Tend and Nurture your Relationship
Okay - so you have a good job, 2.2 kids in a good school, food on the table, money in the bank...did you forget anything? What about the health of your relationship? When was the last time you did anything specifically with your partner?
This is not uncommon; people meet and in the first flush of romance you can’t get enough of each other. You discuss everything; you talk about how you feel. Then, as time goes on, the relationship becomes part of who you are - it fits into your normal life. You begin to take it for granted. Perhaps children come along and you are focused on other things or places; you spend less time together, not more, as you work for money to support the family or taxi children around. Indeed, you may only have the energy at the end of the day to collapse on the sofa to watch Corrie.
Yet statistics are beginning to show a rise in the divorce rate of the over 50’s. Could this be just a symptom of a mid-life crisis, or is it the point at which the children move away and you realise that you seem to be living with someone that you don’t know - your partner?
It shows the importance of nurturing and prizing your relationship. Rather like a garden, a little work often will keep the weeds at bay and will let you enjoy the blooms. The alternative might be to have to gut the garden, dealing with all of the tough weeds and thorns that have grown up over years. It is hard work; it is painful, and it ultimately may not be successful if left too long.
So what are some of the things that keep couples strong? Perhaps the single thing that couples can do to ensure the health of their relationship is to talk about that relationship, good and bad. In an ideal world your partner will be the one to support you, to listen to you - someone with whom you can share your dreams and your fears. While this is not an ideal world, some of those qualities should be in your relationship - and if they are not, perhaps the time has come for action.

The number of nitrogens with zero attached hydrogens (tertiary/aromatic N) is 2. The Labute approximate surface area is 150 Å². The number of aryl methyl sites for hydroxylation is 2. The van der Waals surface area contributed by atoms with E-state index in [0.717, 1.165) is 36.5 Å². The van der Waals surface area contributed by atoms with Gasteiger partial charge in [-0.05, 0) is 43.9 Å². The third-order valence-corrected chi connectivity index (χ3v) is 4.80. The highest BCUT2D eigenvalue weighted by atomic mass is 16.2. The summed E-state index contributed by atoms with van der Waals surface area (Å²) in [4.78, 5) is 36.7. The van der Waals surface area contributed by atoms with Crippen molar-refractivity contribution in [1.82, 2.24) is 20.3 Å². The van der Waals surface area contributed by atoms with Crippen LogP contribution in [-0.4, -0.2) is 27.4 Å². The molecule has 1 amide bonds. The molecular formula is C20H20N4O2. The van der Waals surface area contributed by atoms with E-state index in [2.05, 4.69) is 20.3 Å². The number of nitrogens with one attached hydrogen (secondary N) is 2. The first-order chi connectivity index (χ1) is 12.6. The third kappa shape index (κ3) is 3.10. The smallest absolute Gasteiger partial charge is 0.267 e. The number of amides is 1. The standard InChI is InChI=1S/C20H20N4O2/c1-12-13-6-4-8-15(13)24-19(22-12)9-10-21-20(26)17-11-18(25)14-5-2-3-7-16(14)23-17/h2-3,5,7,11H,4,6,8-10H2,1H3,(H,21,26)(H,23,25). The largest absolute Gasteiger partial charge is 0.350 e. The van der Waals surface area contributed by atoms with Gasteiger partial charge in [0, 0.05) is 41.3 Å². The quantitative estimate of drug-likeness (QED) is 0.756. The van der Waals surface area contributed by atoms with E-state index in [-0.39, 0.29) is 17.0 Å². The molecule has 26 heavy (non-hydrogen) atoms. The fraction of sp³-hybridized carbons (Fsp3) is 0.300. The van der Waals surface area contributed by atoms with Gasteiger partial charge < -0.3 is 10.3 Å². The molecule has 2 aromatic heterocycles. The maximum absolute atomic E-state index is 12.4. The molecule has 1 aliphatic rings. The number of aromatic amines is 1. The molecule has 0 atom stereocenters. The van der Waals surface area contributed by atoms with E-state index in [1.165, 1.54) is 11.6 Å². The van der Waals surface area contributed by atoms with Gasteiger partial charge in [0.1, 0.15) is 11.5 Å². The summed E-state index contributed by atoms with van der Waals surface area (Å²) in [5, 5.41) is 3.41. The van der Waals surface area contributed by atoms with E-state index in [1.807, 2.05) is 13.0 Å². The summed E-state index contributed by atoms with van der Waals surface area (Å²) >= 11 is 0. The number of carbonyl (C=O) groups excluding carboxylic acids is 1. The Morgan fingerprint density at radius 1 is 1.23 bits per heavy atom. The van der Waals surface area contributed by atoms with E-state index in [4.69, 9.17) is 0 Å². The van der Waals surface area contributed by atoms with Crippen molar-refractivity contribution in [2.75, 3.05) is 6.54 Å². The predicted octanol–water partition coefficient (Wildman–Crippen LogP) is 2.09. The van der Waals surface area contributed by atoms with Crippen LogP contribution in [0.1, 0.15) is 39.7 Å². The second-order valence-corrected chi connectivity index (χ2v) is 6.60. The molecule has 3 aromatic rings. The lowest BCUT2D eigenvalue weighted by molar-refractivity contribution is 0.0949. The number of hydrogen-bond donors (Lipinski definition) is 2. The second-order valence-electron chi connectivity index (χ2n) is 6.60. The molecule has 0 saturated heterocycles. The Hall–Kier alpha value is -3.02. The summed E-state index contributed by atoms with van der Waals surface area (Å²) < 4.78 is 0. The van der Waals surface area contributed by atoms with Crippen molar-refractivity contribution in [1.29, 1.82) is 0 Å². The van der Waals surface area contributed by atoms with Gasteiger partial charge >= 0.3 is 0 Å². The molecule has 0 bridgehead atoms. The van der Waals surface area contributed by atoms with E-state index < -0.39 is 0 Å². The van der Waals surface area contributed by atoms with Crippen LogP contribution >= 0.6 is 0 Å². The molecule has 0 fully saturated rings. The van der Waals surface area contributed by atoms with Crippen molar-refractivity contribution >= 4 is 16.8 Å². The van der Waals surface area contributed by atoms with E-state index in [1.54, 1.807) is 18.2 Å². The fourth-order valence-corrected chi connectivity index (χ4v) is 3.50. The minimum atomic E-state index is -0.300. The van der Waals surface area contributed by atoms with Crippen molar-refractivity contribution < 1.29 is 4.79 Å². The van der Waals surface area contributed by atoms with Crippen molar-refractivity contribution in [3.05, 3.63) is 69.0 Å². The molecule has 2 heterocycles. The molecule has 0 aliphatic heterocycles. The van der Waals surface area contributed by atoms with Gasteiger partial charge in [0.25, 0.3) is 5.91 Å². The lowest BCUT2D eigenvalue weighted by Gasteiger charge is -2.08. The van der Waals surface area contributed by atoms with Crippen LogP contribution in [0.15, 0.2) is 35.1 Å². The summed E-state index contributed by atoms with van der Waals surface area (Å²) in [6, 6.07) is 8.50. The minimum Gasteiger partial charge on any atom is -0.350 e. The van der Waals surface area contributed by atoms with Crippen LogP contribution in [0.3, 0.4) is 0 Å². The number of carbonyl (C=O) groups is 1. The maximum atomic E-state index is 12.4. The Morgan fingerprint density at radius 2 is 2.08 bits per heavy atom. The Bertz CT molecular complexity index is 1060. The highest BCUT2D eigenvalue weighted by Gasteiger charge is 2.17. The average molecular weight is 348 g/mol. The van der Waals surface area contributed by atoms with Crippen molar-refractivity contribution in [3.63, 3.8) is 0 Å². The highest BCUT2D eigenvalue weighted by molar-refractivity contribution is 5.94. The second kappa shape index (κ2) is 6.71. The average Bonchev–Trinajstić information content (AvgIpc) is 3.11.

It might be something as simple as leaving washing on the floor, or as hard as feeling your partner drinks too much; if left unsaid it will become harder and harder to speak about and will irritate you more and more. Much better to get the problem out in the open (share your fears), but do it in a way which will not put your partner on the defensive. Talk about what you see and what you feel, not about what your partner does (or doesn't do) - ask them how they feel about it. Finally, ask how you can help them.
You can do things to bring about greater intimacy; have a "date night", go to the cinema or try a new activity together. Sharing experiences lets you grow closer to your partner and gives you a shared frame of reference - “do you remember when…”.
While much of this article has been about being together, remember that it is important to have your own space too. While everyone has to adapt to being in a relationship, to give up all outside interests can lead to resentment and ultimately problems in the relationship.
Great support and respect from your partner goes a long way towards helping you feel good in a relationship. Whenever we hear the word "support" we seem to think of getting through a crisis - yet support is also for the good times, such as being enthusiastic about that promotion or an achievement. Show that you value your partner.
Ultimately, if you feel that there are things lacking in your relationship it is better to address them sooner rather than later. Often you can sort them out easily by talking to your partner, but don’t dismiss getting professional help; often a counsellor can get you through an impasse or help you to talk again.
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